As a general rule of thumb…
Always wait 30 minutes after eating before going in the water!
Make sure to change your oil every 3,000 miles!
Measure twice, cut once!
These are phrases you have probably heard throughout your life that have become second nature in guiding some of your decisions. In finance, rules of thumb can serve as helpful shortcuts to make quick decisions when you do not have the time, or simply do not feel up to doing the research. Let's have a look at some of the most common questions and their rules of thumb.
How should I set up a budget? Consider the 50/30/20 rule:
- Use 50% of your after-tax income on needs
- Use 30% of your after-tax income on wants
- Use 20% of your after-tax income for financial improvement (i.e. savings or debt reduction)
How much house should I buy?
- As the saying goes, "Just because you can, does not mean you should". In other words, just because you are approved at a certain level, does not mean it is financially prudent to overextend yourself
- Try to keep your mortgage payment at 25% of net pay or less
- Also consider contributing 1% of your home's current value into an account for future upkeep/maintenance
How much car should I buy? Consider the 20/10/4 rule:
- Make a down payment equal to at least 20% of the all-in cost
- Do not let the monthly payment cost more than 10% of your after-tax income
- Consider financing it for no longer than four years. If the math does not work, consider putting more down or a lower price point
- Plan to drive it double the years you finance it for
How much should I spend on wedding gift?
- How much you spend depends mainly on your budget and relationships with the couple
- For a coworker or a distant family friend/relative: $50-$75
- Relative or friend: $75-$100
- Close relative or close friend: $100-$150+
How much should I spend on an engagement ring?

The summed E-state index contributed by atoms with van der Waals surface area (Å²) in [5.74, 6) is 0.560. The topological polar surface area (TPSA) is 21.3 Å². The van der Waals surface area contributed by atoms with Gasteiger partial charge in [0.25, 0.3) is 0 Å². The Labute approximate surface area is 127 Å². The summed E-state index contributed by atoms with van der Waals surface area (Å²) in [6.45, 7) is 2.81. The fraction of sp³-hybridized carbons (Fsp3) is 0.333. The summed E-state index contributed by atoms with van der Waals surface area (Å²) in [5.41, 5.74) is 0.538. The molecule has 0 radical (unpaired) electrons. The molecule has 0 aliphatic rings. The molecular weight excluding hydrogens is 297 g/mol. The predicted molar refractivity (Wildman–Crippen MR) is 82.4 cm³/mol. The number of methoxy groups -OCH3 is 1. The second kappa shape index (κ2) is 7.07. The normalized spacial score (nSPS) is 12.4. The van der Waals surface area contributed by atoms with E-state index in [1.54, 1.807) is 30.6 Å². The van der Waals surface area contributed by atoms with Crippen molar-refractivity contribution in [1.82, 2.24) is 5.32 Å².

- Consider shopping, or at least discussing, together instead of taking a blind guess
- Avoid purchasing during peak times like the time between Thanksgiving and Valentine's Day
- You do not have to follow De Beers suggestion of a multiple of the groom's monthly salary. Consider budget, debt, and future purchases that may arise
How much should I pay my child for an allowance?
- Consider starting this at an early age as a teaching tool for financial literacy. (Rich Dad Poor Dad by Robert Kiyosaki and Sharon Lechter is a great read for teenagers.)
- Make sure there is a clear line between tasks for an allowance and chores that are a responsibility
- Consider paying between 50 cents and $1 for every year of age per week. (i.e. If a child is 7, they would receive between $3.50 and $7/week)
While it could be a good idea to keep these in your back pocket, remember that they are not hard and fast rules. As Captain Barbosa would say, rules of thumb "are more what you'd call guidelines than actual rules." They are intended to steer you in the right direction, but it is still important to make sure due diligence is exercised for your specific circumstance. If you are ever unsure about what decision is best for you, a good rule of thumb is to check with your Private CFO®!